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CSCI 599 (Fall 2007)
Information Management

Course Summary Reading List Schedules Presentations
Projects Project Reports Related Web Sites Academic Integrity Policy


Prof. Cyrus Shahabi

University of Southern California
Computer Science Department
SAL 300
Los Angeles, CA 90089-0781
Office (PHE-410): (213) 740-8162
Lab (RTH-323): (213) 821-1462
Office Hours:  MW 11-12, PHE -410

  For projects and talks
email Jeff Khoshgozaran

Course Summary


Geospatial information, in the form of traditional maps, has been used for several centuries for decision making tasks.  The oldest map is known to be from 2500 B.C. of a city near Babylon. In the past forty years, the field of Geospatial Information Systems (GIS), with ESRI leading the industry, has been increasing the role of geospatial information in decision making tasks by allowing their digital manipulation. However, it was not until the last couple of years that the power of digital geospatial information has been brought to mass population through online map services such as Yahoo-map and most recently Google-Earth and Microsoft Virtual Earth. Nowadays, you cannot see a news story without a screen-shot of Google Earth. According to US Department of Labor, the market for geospatial technologies in 2002 was estimated at $5 billion. This market is projected to have annual revenues of $30 billion by 2005, consisting of $20 billion in the remote sensing market and $10 billion in the GIS market.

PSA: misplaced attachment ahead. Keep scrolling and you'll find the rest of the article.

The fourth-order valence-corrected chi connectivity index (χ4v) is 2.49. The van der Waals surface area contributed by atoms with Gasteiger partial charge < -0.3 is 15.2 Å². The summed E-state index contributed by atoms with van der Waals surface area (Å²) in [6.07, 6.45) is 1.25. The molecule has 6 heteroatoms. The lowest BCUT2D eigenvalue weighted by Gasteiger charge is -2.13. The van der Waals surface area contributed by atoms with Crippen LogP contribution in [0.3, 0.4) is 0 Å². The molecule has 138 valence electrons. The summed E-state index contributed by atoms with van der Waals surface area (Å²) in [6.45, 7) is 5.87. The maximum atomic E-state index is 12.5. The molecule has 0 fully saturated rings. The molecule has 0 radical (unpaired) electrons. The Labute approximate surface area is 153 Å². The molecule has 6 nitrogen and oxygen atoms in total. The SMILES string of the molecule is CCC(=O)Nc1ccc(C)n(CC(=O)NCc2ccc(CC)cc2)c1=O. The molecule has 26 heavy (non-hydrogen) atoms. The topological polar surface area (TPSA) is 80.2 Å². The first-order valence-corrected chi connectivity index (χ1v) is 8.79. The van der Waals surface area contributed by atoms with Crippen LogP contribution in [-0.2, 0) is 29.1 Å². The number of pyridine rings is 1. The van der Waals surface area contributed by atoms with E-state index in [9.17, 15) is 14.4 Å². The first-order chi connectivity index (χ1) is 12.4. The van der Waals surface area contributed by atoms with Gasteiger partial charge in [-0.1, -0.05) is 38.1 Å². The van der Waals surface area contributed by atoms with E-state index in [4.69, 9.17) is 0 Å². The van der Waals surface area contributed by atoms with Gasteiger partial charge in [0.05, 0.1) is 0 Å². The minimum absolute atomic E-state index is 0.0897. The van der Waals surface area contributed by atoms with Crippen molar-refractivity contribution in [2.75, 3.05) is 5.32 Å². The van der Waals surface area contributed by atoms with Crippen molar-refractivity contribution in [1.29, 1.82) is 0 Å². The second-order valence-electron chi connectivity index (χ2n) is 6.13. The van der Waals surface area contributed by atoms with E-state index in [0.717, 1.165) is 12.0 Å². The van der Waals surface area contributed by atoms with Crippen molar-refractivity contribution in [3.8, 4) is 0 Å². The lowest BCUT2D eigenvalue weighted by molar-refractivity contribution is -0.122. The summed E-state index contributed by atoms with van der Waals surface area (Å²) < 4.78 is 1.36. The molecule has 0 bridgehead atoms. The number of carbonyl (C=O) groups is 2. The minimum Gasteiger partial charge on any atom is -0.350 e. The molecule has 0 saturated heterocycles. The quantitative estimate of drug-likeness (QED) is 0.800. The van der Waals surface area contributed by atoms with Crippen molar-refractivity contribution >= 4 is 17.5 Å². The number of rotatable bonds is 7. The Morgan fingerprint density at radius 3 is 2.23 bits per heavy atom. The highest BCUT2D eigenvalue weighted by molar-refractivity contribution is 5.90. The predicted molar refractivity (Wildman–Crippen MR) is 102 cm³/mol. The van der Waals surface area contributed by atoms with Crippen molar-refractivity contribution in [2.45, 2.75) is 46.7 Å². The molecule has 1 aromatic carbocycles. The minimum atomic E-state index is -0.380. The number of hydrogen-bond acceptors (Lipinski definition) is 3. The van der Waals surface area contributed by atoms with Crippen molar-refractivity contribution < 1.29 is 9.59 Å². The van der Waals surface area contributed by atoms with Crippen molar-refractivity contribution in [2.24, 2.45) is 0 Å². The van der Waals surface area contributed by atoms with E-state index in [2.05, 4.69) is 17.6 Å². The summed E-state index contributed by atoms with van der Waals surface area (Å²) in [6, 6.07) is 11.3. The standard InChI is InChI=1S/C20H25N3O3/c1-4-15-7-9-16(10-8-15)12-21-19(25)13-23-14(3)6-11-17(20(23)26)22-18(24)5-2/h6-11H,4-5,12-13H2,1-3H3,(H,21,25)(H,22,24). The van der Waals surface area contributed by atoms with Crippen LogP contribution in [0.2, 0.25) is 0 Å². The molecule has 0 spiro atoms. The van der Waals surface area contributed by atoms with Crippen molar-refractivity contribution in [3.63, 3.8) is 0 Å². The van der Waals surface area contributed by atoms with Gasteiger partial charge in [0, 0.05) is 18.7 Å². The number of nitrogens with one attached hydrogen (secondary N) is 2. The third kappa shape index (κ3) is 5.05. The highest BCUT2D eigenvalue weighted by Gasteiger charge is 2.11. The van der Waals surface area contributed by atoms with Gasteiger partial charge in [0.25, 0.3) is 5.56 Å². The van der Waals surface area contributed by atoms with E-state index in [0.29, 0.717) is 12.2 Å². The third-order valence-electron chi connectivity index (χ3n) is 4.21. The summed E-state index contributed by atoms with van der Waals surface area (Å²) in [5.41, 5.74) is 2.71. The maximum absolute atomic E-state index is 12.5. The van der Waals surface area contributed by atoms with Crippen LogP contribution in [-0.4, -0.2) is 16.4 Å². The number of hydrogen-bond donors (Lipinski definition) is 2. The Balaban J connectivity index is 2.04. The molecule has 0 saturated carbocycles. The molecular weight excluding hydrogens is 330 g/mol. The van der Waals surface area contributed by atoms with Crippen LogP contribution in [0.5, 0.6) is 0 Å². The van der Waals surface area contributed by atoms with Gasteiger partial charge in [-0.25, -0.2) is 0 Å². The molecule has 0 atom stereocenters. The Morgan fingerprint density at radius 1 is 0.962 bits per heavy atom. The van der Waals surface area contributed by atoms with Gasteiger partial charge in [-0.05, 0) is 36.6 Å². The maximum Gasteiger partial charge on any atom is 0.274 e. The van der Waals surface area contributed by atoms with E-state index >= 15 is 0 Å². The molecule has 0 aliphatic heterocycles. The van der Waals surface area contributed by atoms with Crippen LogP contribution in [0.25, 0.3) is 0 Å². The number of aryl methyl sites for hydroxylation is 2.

The focus of this seminar course is on studying an important class of geospatial queries, called Nearest Neighbor queries.  Under this running research theme, the students become familiar with a variety of real-world geospatial applications (e.g., location-based services, online maps) and datasets (e.g., road-network data, aerial imagery, 3D models).

Meanwhile, as part of the course projects, the students will learn to use the state-of-the-art geospatial software tools, applications and libraries such as those provided by Google Earth and Microsoft Virtual Earth as well as our own GeoDec (http://infolab.usc.edu/projects/geodec/) platform.  


International and Multidisciplinary Collaboration:

 For some of the course projects (about 3), there are plans in place to collaborate with the students and faculty of an architecture course at National University of Singapore (NUS).  For each of these common projects, one team from one course gets connected with a team from the other course, generating a team of 6-8 students working on one collaborative project.  The team form USC would provide the technology expertise while the team from NUS provides the application-domain expertise.  We will focus on architecture and urban planning applications for the city of Singapore.  In particular, the NUS team would generate and provide geospatial datasets from the city of Singapore (e.g., satellite images, 3D building models, photographs, textures) and identify a set of interesting spatiotemporal queries from the domain of architecture and/or urban planning to utilize the developed software system and datasets for a real-world application. The USC team would store and index the provided datasets in appropriate formats in the InfoLab databases and then using one of the available software platforms: Google Earth, Microsoft Virtual Earth, or InfoLab’s proprietary GeoDec, builds a software application to access, visualize, navigate and query the formatted datasets in an integrated fashion for the focused application domain.